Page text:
Éire Nua, or "New Ireland", was a proposal supported by the
Provisional IRA and
Sinn Féin during the 1970s and early 1980s for a
federal United Ireland. The proposal was particularly associated with
the Dublin-based leadership group centered on
Ruairí Ó Brádaigh
Ruairí Ó Brádaigh and
Dáithí Ó Conaill, who were the authors of the policy.
Éire Nua is still supported by the Continuity IRA, Republican Sinn
Na Fianna Éireann
Na Fianna Éireann and Cumann na mBan.
2 Irish reactions and decline in popularity
3 US reactions
5 External links
Éire Nua envisaged an all-
Ireland republic that would be created when
the British withdrew from Northern Ireland. It also involved the
dissolution of the existing Republic of Ireland, which many
republicans considered an illegitimate entity imposed by the British
in 1922. Under Éire Nua,
Ireland would become a federal state with
parliaments for each of its four historic provinces, as well as a
central parliament based in Athlone.
The purpose of the federal structure was twofold. Firstly, it was
intended to show unionists in Northern
Ireland that they would have
some kind of self-government in a united Ireland. This would be
achieved by the provision of a parliament, Dáil Uladh, for Ulster.
However, by including all of historic Ulster—nine counties instead
of the six in Northern Ireland—it was intended that the unionist
majority would be slim enough to prevent abuses against the
Catholic/nationalist population in the province.
Secondly, the federal parliaments were intended to redress the
perceived economic imbalance between the eastern and western parts of
Ireland, and was hoped to enable prosperity in the poorer west of the
Irish reactions and decline in popularity
Many members of Sinn Féin, particularly in Northern Ireland, objected
Éire Nua on the grounds that it would perpetuate the dominance of
Protestant unionists in the north of the country. Despite this, Éire
Nua committees were established at least in
Ulster and Connacht,
largely due to the efforts of
Desmond Fennell and Emmett O'Connell.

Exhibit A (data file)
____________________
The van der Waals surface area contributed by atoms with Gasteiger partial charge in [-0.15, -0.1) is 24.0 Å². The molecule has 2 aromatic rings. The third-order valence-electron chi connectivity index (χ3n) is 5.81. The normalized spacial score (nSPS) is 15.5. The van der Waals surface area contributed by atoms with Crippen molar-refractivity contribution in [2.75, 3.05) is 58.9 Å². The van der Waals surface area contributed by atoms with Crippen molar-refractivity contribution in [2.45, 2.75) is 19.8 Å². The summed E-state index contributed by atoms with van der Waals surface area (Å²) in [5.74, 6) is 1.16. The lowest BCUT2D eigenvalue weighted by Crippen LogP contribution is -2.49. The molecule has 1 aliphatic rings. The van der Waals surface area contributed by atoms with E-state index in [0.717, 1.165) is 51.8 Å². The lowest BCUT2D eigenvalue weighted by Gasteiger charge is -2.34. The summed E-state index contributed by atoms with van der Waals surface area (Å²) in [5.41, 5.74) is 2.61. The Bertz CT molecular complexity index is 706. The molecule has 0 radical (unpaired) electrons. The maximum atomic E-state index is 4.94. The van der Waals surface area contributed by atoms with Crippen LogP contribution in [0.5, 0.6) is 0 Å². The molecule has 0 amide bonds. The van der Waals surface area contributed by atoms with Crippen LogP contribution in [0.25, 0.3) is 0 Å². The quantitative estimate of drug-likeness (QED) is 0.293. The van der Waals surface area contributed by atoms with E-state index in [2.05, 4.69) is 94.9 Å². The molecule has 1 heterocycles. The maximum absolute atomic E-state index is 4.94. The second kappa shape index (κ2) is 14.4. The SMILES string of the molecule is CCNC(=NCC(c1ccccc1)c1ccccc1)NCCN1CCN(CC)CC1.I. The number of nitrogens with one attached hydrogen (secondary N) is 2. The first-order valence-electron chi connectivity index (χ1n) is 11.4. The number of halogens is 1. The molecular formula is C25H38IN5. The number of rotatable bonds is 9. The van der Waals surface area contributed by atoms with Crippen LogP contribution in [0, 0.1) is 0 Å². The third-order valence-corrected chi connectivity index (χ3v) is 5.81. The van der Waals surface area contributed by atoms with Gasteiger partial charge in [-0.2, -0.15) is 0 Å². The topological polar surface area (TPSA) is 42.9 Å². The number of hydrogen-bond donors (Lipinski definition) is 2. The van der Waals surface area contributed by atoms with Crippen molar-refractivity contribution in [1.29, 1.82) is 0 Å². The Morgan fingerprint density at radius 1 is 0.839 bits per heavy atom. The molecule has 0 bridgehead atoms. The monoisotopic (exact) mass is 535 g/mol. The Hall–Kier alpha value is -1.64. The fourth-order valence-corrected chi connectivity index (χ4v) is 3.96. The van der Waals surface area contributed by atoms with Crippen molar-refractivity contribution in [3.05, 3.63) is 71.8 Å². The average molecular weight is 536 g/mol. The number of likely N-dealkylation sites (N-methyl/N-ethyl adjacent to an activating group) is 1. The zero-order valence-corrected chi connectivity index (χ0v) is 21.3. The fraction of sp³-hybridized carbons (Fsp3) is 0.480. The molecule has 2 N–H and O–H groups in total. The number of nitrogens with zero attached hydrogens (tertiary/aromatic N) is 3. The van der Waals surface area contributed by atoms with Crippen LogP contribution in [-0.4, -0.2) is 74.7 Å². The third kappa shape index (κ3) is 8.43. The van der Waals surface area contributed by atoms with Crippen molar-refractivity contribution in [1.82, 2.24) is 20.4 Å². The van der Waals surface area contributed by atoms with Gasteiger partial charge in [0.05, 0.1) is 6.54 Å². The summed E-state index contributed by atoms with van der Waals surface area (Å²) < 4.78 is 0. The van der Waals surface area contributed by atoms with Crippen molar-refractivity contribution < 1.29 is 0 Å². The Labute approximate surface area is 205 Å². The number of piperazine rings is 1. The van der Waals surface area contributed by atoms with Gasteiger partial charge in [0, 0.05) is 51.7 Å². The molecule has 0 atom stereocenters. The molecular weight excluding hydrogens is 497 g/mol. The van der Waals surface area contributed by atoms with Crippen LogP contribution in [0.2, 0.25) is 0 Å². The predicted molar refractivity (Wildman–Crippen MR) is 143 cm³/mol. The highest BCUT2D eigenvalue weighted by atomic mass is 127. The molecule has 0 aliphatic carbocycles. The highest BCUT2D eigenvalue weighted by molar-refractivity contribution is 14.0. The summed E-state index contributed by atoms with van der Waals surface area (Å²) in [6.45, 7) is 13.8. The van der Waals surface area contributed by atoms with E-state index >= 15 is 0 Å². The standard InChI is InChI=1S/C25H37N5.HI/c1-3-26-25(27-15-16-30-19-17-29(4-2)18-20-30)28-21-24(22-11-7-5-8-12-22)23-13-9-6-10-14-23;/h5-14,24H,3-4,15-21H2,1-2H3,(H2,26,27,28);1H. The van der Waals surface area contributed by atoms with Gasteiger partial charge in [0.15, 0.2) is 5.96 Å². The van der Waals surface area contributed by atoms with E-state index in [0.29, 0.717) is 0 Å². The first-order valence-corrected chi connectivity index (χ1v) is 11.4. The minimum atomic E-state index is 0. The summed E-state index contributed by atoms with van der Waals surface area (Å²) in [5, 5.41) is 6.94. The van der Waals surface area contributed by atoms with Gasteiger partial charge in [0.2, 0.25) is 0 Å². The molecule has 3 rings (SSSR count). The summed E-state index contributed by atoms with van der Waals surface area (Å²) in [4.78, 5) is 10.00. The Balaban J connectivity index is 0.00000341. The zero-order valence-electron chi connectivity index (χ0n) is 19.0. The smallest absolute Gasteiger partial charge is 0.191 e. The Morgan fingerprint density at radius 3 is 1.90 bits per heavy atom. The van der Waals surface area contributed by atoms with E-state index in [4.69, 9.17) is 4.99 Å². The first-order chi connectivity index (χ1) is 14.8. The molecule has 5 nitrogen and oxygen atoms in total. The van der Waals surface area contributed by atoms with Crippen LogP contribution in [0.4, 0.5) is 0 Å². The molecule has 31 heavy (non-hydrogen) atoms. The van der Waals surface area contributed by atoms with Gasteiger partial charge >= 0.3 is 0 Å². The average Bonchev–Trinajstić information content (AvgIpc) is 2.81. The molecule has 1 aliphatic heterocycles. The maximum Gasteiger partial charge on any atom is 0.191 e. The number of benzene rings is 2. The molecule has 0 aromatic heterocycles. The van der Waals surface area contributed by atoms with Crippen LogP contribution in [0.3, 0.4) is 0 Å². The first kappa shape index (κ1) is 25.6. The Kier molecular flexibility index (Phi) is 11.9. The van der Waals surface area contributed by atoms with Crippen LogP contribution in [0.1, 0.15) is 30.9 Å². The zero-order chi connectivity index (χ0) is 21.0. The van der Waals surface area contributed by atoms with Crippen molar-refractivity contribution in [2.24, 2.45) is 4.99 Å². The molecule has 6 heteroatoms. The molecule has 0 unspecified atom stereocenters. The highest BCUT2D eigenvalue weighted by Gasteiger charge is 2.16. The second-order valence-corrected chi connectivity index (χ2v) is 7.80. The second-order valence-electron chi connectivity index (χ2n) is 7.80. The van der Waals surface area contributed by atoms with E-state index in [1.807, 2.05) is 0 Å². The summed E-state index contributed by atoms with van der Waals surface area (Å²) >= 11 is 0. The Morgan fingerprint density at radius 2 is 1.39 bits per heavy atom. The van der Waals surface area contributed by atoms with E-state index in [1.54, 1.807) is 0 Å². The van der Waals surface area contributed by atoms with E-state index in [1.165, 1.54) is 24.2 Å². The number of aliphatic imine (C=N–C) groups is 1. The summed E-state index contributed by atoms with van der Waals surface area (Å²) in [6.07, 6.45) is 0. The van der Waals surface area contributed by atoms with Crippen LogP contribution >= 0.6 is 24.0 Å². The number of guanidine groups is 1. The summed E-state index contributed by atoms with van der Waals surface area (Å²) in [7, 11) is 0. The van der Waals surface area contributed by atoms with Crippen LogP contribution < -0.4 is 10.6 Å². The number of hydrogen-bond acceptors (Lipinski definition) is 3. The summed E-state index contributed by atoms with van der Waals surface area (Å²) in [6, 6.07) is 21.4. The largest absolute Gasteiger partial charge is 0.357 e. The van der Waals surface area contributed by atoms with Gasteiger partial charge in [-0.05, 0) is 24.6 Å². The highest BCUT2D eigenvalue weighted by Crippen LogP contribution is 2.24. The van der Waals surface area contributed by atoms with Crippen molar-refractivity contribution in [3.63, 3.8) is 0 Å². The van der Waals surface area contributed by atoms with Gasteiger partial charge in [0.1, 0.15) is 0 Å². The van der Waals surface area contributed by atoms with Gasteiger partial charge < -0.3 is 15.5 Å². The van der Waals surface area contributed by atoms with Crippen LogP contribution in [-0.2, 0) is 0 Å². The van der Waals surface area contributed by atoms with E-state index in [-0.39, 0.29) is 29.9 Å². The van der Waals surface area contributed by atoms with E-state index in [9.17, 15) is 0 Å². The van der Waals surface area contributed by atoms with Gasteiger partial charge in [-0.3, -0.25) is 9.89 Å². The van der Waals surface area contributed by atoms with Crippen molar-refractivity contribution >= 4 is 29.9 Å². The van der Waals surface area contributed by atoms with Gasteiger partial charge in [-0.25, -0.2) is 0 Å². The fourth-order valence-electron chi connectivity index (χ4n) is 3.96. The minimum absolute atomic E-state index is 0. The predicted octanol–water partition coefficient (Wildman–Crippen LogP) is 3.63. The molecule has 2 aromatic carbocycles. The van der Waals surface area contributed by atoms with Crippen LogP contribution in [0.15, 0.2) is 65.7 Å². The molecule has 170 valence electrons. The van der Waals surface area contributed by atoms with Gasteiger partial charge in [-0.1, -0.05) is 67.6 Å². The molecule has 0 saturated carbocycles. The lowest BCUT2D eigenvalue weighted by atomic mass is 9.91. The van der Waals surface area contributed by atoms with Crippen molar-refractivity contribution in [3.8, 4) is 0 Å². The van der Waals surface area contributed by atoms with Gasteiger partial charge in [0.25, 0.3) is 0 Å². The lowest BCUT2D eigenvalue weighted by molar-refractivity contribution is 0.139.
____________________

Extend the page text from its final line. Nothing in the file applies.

Nevertheless, the scheme was dismissed as unworkable by some
influential Republicans. When Northern Republicans grouped around
Gerry Adams gained control of the IRA and
Sinn Féin in the late
1970s, they attacked the policy. In 1982, the
Sinn Féin Ard Fheis
voted to drop the policy, and the following year all reference to it
Sinn Féin Constitution and rules was removed, and it was
removed as the policy of the Republican movement in favour of the
creation of a unitary Irish Republic.
Ó Brádaigh and his supporters walked out of the 1986
Ard Fheis after
a motion was passed that ended the Republican policy of abstentionism
Oireachtas and reconvened the
Ard Fheis at the West County
Hotel in the village of
Chapelizod just west of Dublin. Henceforth
referring to itself as Republican
Sinn Féin to distinguish itself
from former associates, the party still advocates the Éire Nua
The reaction of the US administration to
Éire Nua was mixed. Due in
large part to
Irish-American pressure at home, a synopsis of Éire Nua
was entered into the
Congressional Record as a solution that "merits
consideration" to the crisis in Ireland. Officials in
less optimistic, placing more hope in the Sunningdale Agreement.
Ambassador John Moore did note, however: “In long term, some sort of
Ireland seems a real possibility, but path to it seems more
likely to be the pragmatic Sunningdale route than the dramatic one
advocated by Boal and the Provos.”
^ See White, Robert William and Ed Moloney, Ruairí Ó Brádaigh: the
life and politics of an Irish Revolutionary (2006), especially Chapter
11 "The Politics of Revolution."
^ Fagan Jack, "Sinn Fein (Kevin Street) Plan for New Ireland", Irish
Times, June 29, 1972 (pp. 1, 7).
^ Jackson, Alvin. Home Rule : An Irish History, 1800–2000.
Weidenfeld & Nicolson, 2003 (pp. 306–7) .
^ Fennell, Desmond. A New Nationalism for the New Ireland. Comhairle
Uladh, 1973 (p. 2) .
^ Tonge, Jonathan. Northern Ireland. Polity, 2006 (p. 105).
^ Extension of Remarks.
Congressional Record of the 93rd Congress:
First Session Volume 119, Number 103; Friday June 29, 1973.
^ Moore, John (1974-02-05). "Catholic and Protestant Extremists
Discuss Similar Solutions". WikiLeaks. WikiLeaks
cable: 1974DUBLIN00184_b. Retrieved 2014-05-25.
The Irish Left Archive: Provisional Sinn Féin,
Éire Nua Document
January 1971 Cedar Lounge Revolution review of the document (with
1979 Version of Éire Nua
2001 Version of Éire Nua
Cumann na Saoirse Náısıúnta
Éire Nua Committee
Continuity IRA and Republican Sinn Féin
Sinn Féin Ardfheis
Irish republican legitimatism
Saoirse Irish Freedom
Dissident Irish Republican campaign
Ruairí Ó Brádaigh
Dáithí Ó Conaill
Seán Ó Brádaigh
Cumann na mBan
Republican Clan na Gael
National Irish Freedom Committee